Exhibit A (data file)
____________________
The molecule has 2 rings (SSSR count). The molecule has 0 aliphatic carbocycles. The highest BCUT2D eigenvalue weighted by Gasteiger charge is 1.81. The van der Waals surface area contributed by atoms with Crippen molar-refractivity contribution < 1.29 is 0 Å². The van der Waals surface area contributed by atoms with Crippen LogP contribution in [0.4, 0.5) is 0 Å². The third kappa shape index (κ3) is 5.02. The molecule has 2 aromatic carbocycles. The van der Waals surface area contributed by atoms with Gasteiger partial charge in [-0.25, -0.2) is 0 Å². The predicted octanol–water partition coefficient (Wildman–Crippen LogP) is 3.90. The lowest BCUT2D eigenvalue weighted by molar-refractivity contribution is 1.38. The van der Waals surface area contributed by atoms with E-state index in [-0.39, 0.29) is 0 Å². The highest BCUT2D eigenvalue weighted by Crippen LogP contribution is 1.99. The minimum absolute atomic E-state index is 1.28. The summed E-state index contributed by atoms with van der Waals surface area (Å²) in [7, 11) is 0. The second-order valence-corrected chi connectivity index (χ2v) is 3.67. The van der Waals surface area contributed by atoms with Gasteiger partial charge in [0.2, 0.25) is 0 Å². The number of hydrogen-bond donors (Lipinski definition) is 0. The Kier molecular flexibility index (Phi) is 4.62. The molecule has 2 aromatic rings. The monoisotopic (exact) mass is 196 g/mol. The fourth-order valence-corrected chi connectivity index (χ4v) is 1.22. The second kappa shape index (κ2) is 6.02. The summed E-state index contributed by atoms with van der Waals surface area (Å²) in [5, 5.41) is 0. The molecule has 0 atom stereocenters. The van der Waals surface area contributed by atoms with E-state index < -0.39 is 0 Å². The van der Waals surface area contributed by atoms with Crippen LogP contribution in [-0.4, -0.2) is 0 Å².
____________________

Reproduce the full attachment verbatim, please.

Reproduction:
The molecule has 2 rings (SSSR count). The molecule has 0 aliphatic carbocycles. The highest BCUT2D eigenvalue weighted by Gasteiger charge is 1.81. The van der Waals surface area contributed by atoms with Crippen molar-refractivity contribution < 1.29 is 0 Å². The van der Waals surface area contributed by atoms with Crippen LogP contribution in [0.4, 0.5) is 0 Å². The third kappa shape index (κ3) is 5.02. The molecule has 2 aromatic carbocycles. The van der Waals surface area contributed by atoms with Gasteiger partial charge in [-0.25, -0.2) is 0 Å². The predicted octanol–water partition coefficient (Wildman–Crippen LogP) is 3.90. The lowest BCUT2D eigenvalue weighted by molar-refractivity contribution is 1.38. The van der Waals surface area contributed by atoms with E-state index in [-0.39, 0.29) is 0 Å². The highest BCUT2D eigenvalue weighted by Crippen LogP contribution is 1.99. The minimum absolute atomic E-state index is 1.28. The summed E-state index contributed by atoms with van der Waals surface area (Å²) in [7, 11) is 0. The second-order valence-corrected chi connectivity index (χ2v) is 3.67. The van der Waals surface area contributed by atoms with Gasteiger partial charge in [0.2, 0.25) is 0 Å². The number of hydrogen-bond donors (Lipinski definition) is 0. The Kier molecular flexibility index (Phi) is 4.62. The molecule has 2 aromatic rings. The monoisotopic (exact) mass is 196 g/mol. The fourth-order valence-corrected chi connectivity index (χ4v) is 1.22. The second kappa shape index (κ2) is 6.02. The summed E-state index contributed by atoms with van der Waals surface area (Å²) in [5, 5.41) is 0. The molecule has 0 atom stereocenters. The van der Waals surface area contributed by atoms with E-state index < -0.39 is 0 Å². The van der Waals surface area contributed by atoms with Crippen LogP contribution in [-0.4, -0.2) is 0 Å².